Getting a loan depends on the customer’s reliability, or the bank’s desire to give a loan with the possibility of a default. Banks lose significant money from giving loans to customers who will not pay up and lose potential clients from too stringent loan policies. Evaluating customer reliability through improving loan default predictors can vastly aid in maximizing bank profit.
Smart Loans teams with Capital One and uses top of the line ML algorithms to improve pre-existing loan default predictors. WIth Smart Loans easy user interface, customers who would like know if they qualify for a loan can quickly rely on our platform.
What it does
The user (customer) inputs relevant information: Loan amount e.g. 10,000 (USD), Monthly payment e.g. 300 (USD), Bank balance e.g. 5,000 (USD), and Credit score e.g. 630. We output if the customer will default, if it's a risky loan, or if it's safe to give out the loan to the customer.
How we built it
We use 4 different ML Regressions (Logistic Regression, K-Neighbors Classifier, Decision Tree Classifier, Linear Discriminant Analysis, SVM) to predict chance of loan default. Our model is tested and trained on Lending Club data (with 77% accuracy, 0.001 SD) using the LR model.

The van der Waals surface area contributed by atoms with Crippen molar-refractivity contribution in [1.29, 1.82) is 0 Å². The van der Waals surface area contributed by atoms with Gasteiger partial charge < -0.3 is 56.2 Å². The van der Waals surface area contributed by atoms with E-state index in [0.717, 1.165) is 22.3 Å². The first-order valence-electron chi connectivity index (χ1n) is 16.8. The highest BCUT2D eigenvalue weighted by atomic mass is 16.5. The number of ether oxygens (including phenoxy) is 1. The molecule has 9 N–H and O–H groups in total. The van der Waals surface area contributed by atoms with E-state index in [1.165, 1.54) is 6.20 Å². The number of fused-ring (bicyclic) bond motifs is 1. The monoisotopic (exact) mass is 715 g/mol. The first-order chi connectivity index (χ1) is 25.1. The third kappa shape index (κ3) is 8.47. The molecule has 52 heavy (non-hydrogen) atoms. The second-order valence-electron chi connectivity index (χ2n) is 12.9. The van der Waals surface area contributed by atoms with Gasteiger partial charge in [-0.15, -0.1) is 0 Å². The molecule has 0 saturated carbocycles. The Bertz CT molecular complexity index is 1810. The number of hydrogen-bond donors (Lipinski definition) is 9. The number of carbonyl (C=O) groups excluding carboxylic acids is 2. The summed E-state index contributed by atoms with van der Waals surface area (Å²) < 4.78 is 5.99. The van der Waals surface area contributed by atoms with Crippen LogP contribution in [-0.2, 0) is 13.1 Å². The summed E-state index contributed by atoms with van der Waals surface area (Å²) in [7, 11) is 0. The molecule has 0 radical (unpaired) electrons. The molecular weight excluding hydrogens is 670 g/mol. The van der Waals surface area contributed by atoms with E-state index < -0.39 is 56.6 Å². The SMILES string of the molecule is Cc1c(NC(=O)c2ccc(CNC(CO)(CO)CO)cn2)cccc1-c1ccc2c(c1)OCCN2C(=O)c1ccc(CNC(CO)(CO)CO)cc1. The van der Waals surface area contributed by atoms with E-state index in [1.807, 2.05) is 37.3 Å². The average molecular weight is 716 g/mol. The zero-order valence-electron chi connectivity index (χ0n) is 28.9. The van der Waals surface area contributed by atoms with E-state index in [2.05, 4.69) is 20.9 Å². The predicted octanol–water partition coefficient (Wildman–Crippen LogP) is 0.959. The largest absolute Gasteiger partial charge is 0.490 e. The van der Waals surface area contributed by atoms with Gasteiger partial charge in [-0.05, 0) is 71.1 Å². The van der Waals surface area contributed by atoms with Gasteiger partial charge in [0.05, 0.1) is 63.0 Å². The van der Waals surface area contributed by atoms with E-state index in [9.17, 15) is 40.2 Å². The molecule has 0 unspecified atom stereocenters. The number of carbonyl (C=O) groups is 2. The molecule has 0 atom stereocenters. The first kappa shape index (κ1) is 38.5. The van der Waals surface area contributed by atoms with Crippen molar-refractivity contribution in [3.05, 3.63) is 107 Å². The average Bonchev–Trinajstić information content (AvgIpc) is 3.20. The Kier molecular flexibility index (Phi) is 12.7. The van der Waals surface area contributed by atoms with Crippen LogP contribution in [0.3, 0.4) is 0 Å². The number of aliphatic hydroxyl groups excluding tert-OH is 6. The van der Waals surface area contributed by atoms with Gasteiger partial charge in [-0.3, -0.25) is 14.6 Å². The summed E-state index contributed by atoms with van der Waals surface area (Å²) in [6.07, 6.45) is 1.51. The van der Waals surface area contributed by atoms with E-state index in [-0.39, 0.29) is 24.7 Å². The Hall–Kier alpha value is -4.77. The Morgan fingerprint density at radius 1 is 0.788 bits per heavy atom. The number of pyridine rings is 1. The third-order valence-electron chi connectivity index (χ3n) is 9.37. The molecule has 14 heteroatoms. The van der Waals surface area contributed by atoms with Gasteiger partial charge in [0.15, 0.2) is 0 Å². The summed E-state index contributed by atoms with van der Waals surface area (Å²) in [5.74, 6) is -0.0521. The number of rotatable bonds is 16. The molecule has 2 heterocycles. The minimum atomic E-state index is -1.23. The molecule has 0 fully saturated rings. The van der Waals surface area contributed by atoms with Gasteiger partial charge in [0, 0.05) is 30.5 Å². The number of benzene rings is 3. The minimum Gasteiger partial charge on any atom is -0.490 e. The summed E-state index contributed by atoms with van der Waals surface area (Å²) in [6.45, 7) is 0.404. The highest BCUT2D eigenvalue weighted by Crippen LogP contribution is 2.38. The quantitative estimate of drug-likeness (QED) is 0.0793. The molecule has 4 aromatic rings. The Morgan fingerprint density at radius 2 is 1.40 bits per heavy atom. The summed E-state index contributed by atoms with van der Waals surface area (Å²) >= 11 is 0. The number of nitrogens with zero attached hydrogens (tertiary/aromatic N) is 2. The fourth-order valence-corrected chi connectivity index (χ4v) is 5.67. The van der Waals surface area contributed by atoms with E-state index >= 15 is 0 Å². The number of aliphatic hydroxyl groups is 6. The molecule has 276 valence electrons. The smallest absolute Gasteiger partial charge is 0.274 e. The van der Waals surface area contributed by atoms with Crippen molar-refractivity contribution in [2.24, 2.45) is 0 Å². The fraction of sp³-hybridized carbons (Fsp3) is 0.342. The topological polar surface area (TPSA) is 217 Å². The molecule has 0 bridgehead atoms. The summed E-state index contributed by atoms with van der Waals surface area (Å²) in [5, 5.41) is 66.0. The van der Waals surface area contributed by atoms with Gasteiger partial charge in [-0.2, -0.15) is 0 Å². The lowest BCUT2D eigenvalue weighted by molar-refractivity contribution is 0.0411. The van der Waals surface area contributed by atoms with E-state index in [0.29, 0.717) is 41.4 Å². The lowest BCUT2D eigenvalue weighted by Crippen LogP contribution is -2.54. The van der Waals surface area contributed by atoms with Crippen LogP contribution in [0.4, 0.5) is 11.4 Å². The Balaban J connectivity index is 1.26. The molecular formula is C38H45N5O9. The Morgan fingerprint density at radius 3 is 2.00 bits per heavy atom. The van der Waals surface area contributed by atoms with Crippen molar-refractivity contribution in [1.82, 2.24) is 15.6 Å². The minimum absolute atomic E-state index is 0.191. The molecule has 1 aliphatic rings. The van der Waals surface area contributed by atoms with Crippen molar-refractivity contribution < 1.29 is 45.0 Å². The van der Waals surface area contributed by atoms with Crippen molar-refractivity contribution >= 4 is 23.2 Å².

Challenges we ran into
We encountered a few challenges analyzing the dataset from the Lending club, specifically extracting data and dealing with missing data points. In addition, we had little ML knowledge so we learned about different machine learning models: Logistic Regression, Support Vector Machines, etc. Lastly, 3 of us never worked with APIs, so working with Capital One's API was challenging at first.
Accomplishments that we're proud of
What we learned
We learned many ML techniques, how to code in Python (Pandas), UI design, and how to work with APIs.
What's next for Smart Loans
We would like to improving predictive algorithms to be more accurate, specifically integrate more consumer features, have more dynamically modelling and updating more constantly, and possibly even automating loans. Additional models could assist banks in setting interest rates and terms of loan agreements, evaluate the overall risk on a bank's portfolio, and alert borrowers and creditors if the risk of default on an existing loan increases.